Chenopodium capitatum (Strawberry Blite)

Plant Info
Also known as: Blite Goosefoot, Strawberry Spinach
Genus:Chenopodium
Family:Amaranthaceae (Amaranth)
Life cycle:annual
Origin:native
Status:
  • Weedy
Habitat:part shade, sun; moist to dry disturbed soil; roadsides, gravel pits, waste areas, fields, open woods, thickets, clearings
Bloom season:June - August
Plant height:8 to 40 inches
Wetland Indicator Status:none
MN county distribution (click map to enlarge):Minnesota county distribution map
National distribution (click map to enlarge):National distribution map

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Detailed Information

Flower: Flower shape: indistinct Cluster type: round Cluster type: whorled

[photo of flower clusters] Numerous flowers are tightly packed in round clusters in uppermost leaf axils and whorled around the upper stem, the clusters up to about 3/8 inch diameter at peak bloom, with individual flowers blooming at the tip of the cluster first.

[close-up of flowers] Flowers lack petals but have 3 short stamens surrounding an oval, green ovary with a tiny, 2-parted style at the tip. The ovary soon turns brown. Cupping the flower is a green calyx with 3 lance-oblong lobes less than 1mm long.

Leaves and stems: Leaf attachment: alternate Leaf type: lobed Leaf type: simple

[photo of leaves] Leaves are thin, alternate, 1 to 4 inches long and often nearly as wide, triangular to arrowhead-shaped, coarsely toothed and often a bit wavy around around the edges, pointed at the tip, and mostly straight across or wedge-shaped at the base. Lower leaves are long-stalked, the stalks becoming shorter and leaves more lance-shaped and less toothy as they ascend the stem. Stems are erect to ascending, ridged, hairless, and branched from the base.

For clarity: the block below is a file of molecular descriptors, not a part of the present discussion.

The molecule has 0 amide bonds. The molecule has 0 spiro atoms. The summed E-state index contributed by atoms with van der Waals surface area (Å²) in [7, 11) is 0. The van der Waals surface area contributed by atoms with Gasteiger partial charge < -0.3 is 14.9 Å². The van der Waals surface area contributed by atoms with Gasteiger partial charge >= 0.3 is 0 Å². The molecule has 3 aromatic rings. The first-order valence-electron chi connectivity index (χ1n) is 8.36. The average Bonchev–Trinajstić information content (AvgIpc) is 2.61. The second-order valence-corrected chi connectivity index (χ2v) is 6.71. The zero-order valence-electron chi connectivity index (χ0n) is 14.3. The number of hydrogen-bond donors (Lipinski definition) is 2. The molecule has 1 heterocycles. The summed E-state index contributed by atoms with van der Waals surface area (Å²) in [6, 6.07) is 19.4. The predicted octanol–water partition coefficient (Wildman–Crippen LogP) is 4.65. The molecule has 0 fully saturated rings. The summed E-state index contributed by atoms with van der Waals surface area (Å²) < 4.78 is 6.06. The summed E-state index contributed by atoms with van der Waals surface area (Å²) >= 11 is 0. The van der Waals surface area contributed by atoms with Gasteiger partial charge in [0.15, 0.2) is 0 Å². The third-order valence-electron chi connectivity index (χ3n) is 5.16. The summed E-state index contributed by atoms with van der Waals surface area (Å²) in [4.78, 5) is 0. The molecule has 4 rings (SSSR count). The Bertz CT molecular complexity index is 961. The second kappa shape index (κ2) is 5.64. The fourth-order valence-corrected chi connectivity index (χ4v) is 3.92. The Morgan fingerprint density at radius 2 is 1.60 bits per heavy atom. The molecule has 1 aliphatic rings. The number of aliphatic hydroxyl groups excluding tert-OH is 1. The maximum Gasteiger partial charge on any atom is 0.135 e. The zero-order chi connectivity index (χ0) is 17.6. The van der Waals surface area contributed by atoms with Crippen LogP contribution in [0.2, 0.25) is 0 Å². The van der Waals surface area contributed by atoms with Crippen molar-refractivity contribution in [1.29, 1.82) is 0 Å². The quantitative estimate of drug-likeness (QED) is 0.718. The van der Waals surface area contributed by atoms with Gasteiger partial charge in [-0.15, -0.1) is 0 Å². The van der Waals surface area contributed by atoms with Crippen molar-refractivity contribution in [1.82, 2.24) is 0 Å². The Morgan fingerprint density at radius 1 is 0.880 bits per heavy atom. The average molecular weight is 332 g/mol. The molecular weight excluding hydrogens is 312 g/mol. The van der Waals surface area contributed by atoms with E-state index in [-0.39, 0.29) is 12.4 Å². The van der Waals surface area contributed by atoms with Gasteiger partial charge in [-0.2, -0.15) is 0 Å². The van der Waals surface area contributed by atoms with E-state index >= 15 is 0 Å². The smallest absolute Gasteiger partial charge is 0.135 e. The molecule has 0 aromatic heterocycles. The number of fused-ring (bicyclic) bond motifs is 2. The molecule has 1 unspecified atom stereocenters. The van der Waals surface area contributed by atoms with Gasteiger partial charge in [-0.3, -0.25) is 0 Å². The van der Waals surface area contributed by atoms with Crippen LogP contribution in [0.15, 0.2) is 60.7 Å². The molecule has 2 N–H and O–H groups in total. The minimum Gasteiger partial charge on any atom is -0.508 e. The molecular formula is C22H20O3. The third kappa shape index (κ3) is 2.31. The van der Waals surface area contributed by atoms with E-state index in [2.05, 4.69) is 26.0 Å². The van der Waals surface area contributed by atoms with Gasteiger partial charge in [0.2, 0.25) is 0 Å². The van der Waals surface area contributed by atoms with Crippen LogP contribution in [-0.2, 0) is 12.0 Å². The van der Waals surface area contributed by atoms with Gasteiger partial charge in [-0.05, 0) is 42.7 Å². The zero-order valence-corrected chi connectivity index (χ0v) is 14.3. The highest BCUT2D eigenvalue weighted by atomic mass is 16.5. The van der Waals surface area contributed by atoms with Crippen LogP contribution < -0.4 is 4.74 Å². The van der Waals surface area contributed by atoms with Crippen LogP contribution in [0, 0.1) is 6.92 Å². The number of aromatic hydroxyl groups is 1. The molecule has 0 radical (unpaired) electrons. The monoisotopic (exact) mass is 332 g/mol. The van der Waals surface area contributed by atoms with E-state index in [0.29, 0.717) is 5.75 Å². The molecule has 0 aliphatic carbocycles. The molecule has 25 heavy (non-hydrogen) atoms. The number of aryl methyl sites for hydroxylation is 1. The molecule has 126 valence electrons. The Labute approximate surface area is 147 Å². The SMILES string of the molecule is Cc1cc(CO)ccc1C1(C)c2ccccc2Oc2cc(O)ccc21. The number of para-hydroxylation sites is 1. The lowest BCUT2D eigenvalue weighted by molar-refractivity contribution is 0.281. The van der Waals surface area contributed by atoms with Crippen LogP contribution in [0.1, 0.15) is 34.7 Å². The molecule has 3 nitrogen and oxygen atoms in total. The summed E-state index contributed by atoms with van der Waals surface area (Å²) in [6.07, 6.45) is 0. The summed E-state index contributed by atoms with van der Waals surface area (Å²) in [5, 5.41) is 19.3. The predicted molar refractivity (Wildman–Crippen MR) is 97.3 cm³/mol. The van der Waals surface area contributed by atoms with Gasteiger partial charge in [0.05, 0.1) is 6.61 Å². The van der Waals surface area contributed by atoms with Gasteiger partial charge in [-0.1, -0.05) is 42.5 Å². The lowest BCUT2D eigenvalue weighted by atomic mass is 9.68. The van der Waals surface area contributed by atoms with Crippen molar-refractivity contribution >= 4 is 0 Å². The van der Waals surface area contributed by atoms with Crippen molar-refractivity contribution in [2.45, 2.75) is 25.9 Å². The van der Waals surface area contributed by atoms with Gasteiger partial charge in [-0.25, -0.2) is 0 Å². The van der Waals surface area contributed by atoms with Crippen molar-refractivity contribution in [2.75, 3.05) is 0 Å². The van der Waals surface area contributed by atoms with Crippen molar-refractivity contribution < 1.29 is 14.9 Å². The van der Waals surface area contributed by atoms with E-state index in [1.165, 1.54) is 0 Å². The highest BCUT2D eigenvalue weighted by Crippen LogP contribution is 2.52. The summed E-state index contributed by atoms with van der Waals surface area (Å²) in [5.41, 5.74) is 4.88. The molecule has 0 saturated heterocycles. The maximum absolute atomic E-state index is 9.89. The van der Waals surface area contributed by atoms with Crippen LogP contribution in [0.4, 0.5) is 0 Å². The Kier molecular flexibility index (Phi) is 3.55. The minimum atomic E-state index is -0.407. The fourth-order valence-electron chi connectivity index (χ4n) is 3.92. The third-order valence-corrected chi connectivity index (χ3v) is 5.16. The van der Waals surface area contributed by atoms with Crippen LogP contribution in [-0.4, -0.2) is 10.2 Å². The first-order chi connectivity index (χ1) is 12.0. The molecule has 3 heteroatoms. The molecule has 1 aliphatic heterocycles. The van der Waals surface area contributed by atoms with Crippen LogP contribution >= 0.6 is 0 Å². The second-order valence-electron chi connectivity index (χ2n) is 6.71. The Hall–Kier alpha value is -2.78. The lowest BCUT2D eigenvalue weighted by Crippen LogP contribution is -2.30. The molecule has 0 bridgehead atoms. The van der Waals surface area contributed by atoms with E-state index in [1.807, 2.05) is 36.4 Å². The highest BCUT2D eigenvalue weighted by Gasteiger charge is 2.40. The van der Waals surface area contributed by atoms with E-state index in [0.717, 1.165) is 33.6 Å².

Fruit: Fruit type: seed without plume

[photo of fruit] The persistent calyx expands and becomes fleshy and bright red with maturity, the lobes curving around the single, brown to blackish seed.

Notes:

Strawberry Blite is considered something of a weedy species, popping up in disturbed soils mostly unexpectedly, though it may not persist very long in any one spot thus it is not so easy to track down if you're specifically looking for it. We searched for some years at locations where it was previously recorded without success, then were able to cultivate it in the garden after a fan sent us seed from a plant that came up out of nowhere in her brother's garden (thanks, Margaret!). All parts are apparently edible, the leaves similar to spinach and the fruits with a mildly sweet flavor, but unfortunately, tasting nothing like a strawberry. There are 2 recognized varieties of C. capitatum: var. parvicapitatum, with smaller flower clusters and fruit that is not fleshy and only occasional red, found in the western US, and var. capitatum, as described above, found from Alaska across Canada, in the US as far south as New Jersey and introduced elsewhere.

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More photos

Photos courtesy Peter M. Dziuk taken in his garden from seed collected in Hubbard County.

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